Smoking cigars have been around since as early as the 10th Century. Cigars have been shrouded in controversy, with recent developments in taxation and restrictions it is unclear where the industry will "end-up".
This is a brief overview of the history of the cigar.
When Christopher Columbus was on an expedition in the Caribbean he observed the natives (the indigenous people of San Salvador, Bahamas) smoking an unknown substance. This substance was either, smoked through a tube, called a Tabago, or rolled up in a large leaf.
Columbus and his crew took some of this tobacco back to Spain, where techniques for rolling cigars and making pipes were rapidly perfected. This custom of smoking tobacco in cigars and pipes swiftly swept Europe and, within a short space of time, the rest of the World embraced it.
During the Late 1800's many of Cuba's top cigar producers migrated to Florida and helped to set up the Tampa cigar industry. The City of Ybor in Tampa, Florida grew to become the Cigar Capital of the World, as this insurgence of Cuban Cigar manufactures lead the town to having in excess of 60 factories.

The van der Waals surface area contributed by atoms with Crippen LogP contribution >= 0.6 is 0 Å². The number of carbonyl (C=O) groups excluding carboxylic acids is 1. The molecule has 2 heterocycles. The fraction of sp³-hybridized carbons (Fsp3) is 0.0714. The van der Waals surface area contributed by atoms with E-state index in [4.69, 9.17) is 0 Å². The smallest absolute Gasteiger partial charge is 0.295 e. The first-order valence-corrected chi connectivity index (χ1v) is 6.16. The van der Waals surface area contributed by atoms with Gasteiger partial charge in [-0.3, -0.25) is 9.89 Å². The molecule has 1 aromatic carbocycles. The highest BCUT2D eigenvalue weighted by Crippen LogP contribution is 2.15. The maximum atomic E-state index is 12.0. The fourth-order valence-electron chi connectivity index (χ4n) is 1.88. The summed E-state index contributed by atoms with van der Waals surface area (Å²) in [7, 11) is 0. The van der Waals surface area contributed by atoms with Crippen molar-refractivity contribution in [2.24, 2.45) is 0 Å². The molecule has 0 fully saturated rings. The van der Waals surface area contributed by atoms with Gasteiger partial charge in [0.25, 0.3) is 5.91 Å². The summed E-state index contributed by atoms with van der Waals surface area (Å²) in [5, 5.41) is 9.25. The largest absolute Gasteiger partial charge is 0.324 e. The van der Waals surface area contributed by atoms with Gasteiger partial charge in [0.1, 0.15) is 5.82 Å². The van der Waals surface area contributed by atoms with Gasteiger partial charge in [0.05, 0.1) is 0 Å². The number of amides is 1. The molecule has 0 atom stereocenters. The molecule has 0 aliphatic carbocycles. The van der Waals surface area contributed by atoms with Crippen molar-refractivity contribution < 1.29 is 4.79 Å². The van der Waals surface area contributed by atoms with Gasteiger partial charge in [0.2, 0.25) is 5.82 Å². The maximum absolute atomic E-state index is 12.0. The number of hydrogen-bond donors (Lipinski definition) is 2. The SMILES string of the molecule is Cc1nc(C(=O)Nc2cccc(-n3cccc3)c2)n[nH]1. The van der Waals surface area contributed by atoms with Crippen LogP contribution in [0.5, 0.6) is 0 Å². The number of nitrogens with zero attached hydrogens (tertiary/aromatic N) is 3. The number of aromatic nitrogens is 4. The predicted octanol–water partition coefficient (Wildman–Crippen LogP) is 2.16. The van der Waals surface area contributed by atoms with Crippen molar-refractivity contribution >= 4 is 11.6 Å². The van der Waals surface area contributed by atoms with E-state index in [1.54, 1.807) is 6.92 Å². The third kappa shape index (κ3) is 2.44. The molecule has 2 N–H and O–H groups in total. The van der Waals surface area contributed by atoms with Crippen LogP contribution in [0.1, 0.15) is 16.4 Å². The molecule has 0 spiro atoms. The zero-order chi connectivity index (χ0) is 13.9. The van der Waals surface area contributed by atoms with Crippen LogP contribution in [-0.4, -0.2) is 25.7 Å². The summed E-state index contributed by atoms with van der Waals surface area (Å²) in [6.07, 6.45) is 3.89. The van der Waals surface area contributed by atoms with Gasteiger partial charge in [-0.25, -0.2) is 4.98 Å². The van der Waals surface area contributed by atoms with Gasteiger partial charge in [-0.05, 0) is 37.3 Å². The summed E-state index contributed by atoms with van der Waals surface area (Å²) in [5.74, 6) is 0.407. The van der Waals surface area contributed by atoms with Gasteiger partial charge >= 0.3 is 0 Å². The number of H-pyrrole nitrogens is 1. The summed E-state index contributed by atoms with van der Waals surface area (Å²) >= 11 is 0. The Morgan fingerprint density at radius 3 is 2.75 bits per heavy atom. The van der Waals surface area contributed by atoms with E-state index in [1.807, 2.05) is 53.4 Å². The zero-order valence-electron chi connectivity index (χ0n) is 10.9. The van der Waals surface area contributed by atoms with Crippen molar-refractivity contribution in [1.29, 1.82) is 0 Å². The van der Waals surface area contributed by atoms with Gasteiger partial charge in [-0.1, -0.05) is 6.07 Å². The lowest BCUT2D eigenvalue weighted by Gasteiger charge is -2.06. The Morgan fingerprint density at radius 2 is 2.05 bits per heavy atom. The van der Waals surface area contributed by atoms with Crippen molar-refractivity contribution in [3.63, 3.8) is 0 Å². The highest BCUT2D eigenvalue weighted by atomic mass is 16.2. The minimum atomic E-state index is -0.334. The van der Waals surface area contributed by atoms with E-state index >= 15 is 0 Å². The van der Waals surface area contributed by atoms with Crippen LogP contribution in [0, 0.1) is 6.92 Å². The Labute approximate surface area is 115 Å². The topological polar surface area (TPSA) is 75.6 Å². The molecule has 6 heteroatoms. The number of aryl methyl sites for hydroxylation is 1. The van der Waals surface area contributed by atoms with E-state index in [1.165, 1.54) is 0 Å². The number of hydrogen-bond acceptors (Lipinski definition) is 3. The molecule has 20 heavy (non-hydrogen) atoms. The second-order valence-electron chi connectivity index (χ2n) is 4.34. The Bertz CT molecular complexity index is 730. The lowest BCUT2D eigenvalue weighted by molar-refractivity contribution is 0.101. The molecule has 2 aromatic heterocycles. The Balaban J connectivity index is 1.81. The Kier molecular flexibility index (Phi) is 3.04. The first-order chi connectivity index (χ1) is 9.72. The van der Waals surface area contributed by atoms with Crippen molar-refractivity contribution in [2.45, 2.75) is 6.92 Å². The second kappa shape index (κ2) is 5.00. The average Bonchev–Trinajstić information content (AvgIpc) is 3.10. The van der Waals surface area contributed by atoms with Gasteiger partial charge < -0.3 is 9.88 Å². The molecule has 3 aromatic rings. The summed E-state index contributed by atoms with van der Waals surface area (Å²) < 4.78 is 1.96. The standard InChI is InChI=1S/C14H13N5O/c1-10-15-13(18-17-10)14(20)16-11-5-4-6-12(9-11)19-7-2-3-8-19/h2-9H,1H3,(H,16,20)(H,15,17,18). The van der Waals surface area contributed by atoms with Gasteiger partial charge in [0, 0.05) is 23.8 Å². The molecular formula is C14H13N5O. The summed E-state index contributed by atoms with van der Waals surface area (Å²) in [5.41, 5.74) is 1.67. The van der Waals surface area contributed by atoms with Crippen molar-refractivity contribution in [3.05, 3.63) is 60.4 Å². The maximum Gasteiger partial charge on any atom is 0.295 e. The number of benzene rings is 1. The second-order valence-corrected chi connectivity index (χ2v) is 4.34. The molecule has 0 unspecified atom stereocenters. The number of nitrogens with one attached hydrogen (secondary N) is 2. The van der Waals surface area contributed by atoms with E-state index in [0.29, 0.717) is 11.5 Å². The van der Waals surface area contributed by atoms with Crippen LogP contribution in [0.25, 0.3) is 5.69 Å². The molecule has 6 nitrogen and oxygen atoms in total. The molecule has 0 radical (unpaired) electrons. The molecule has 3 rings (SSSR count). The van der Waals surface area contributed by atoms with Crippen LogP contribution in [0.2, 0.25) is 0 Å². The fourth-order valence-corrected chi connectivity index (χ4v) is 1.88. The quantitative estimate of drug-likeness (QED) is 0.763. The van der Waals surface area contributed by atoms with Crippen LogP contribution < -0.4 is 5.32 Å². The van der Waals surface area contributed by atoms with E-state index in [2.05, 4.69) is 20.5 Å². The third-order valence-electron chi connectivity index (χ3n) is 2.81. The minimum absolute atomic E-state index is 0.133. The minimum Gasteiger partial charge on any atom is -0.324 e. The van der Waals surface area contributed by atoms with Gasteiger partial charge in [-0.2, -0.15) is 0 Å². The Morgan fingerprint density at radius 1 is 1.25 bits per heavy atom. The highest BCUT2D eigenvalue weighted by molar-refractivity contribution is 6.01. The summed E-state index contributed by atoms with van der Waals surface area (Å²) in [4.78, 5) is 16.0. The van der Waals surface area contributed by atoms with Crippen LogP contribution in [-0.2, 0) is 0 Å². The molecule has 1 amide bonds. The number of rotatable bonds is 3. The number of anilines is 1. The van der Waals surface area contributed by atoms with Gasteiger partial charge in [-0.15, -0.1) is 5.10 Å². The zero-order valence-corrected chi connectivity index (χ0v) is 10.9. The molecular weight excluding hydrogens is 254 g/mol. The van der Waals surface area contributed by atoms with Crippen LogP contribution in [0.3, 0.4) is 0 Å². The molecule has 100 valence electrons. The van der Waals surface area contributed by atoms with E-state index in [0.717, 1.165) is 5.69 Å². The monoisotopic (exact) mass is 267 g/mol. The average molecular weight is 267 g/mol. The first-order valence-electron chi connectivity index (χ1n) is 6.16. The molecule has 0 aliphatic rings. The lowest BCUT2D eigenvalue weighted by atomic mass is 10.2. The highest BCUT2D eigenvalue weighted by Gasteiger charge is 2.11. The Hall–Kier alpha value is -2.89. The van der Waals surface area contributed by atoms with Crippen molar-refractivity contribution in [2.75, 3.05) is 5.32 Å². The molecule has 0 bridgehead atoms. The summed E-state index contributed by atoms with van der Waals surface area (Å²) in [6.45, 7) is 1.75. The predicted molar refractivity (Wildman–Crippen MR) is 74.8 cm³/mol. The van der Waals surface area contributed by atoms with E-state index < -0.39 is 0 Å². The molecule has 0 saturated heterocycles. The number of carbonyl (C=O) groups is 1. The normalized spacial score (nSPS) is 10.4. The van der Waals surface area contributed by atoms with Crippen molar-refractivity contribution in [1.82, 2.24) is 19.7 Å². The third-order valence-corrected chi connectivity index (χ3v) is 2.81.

It wasn't until the 1950's that Ybor lost its status and gave way to a more free and open international market.
In 1962, at the height of the Cold War, Cuba allowed the Soviet Union to set up multiple nuclear missile bases in preparation for an attack on the United States. This situation, known as the 'Cuban Missile Crisis' has been regarded as the closest the world has been to nuclear war.
President John F. Kennedy authorized a trade embargo with Cuba as a result of the crisis. This Embargo meant that products of Cuban origin were no longer to be leagaly available to United States Citizens.
The initial introduction of the Embargo had an almost devastating effect on the Cuban Cigar industry but has now proved to give Cuban Cigars a stigma and has even helped boost their popularity. The Trade Embargo is still in place in the US.
After a few decades of slowing sales and a severe lack of interest in trade, the sales of cigars exploded, causing the Cigar Boom of the mid 1990's. Cigars became fashionable and stylish, largely due to their representation in the media.
The boom did eventually level out until another surge in popularity between 2000 and 2004, when cigar sales in the United States alone grew by 28%.
The future for the cigar industry is unclear due to higher taxes and more restrictions on public smoking.